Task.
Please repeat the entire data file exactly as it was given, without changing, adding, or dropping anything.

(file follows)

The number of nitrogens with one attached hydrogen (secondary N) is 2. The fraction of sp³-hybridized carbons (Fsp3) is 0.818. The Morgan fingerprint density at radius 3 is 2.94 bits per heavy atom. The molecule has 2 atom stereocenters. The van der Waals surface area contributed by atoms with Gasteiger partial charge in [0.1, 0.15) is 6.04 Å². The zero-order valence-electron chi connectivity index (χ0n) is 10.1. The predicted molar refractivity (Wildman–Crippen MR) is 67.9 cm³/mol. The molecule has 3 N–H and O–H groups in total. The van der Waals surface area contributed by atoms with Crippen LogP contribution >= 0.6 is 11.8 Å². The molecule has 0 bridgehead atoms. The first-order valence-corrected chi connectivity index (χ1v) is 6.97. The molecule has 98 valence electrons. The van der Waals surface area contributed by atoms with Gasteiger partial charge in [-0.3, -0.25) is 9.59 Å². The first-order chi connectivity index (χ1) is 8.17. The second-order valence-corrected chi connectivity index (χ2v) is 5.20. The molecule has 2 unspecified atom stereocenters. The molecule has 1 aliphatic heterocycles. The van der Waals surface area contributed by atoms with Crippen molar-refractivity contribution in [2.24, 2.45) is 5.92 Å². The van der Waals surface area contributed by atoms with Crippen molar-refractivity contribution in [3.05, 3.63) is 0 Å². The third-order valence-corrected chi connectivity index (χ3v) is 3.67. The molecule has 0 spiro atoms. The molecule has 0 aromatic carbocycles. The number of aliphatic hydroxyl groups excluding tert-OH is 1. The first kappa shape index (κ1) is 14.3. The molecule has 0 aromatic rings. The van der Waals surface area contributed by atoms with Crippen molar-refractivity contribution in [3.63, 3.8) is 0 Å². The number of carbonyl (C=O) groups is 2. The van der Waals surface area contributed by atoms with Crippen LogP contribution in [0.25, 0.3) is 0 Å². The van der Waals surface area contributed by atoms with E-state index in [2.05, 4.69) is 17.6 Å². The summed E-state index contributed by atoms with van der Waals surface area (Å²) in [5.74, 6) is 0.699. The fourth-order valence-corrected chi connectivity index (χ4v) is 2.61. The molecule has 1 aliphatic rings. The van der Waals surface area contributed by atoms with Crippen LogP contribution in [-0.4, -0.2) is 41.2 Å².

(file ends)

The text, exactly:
The number of nitrogens with one attached hydrogen (secondary N) is 2. The fraction of sp³-hybridized carbons (Fsp3) is 0.818. The Morgan fingerprint density at radius 3 is 2.94 bits per heavy atom. The molecule has 2 atom stereocenters. The van der Waals surface area contributed by atoms with Gasteiger partial charge in [0.1, 0.15) is 6.04 Å². The zero-order valence-electron chi connectivity index (χ0n) is 10.1. The predicted molar refractivity (Wildman–Crippen MR) is 67.9 cm³/mol. The molecule has 3 N–H and O–H groups in total. The van der Waals surface area contributed by atoms with Crippen LogP contribution >= 0.6 is 11.8 Å². The molecule has 0 bridgehead atoms. The first-order valence-corrected chi connectivity index (χ1v) is 6.97. The molecule has 98 valence electrons. The van der Waals surface area contributed by atoms with Gasteiger partial charge in [-0.3, -0.25) is 9.59 Å². The first-order chi connectivity index (χ1) is 8.17. The second-order valence-corrected chi connectivity index (χ2v) is 5.20. The molecule has 2 unspecified atom stereocenters. The molecule has 1 aliphatic heterocycles. The van der Waals surface area contributed by atoms with Crippen molar-refractivity contribution in [2.24, 2.45) is 5.92 Å². The van der Waals surface area contributed by atoms with Crippen molar-refractivity contribution in [3.05, 3.63) is 0 Å². The third-order valence-corrected chi connectivity index (χ3v) is 3.67. The molecule has 0 spiro atoms. The molecule has 0 aromatic carbocycles. The number of aliphatic hydroxyl groups excluding tert-OH is 1. The first kappa shape index (κ1) is 14.3. The molecule has 0 aromatic rings. The van der Waals surface area contributed by atoms with Crippen molar-refractivity contribution in [3.63, 3.8) is 0 Å². The number of carbonyl (C=O) groups is 2. The van der Waals surface area contributed by atoms with Crippen LogP contribution in [0.25, 0.3) is 0 Å². The van der Waals surface area contributed by atoms with E-state index in [2.05, 4.69) is 17.6 Å². The summed E-state index contributed by atoms with van der Waals surface area (Å²) in [5.74, 6) is 0.699. The fourth-order valence-corrected chi connectivity index (χ4v) is 2.61. The molecule has 1 aliphatic rings. The van der Waals surface area contributed by atoms with Crippen LogP contribution in [-0.4, -0.2) is 41.2 Å².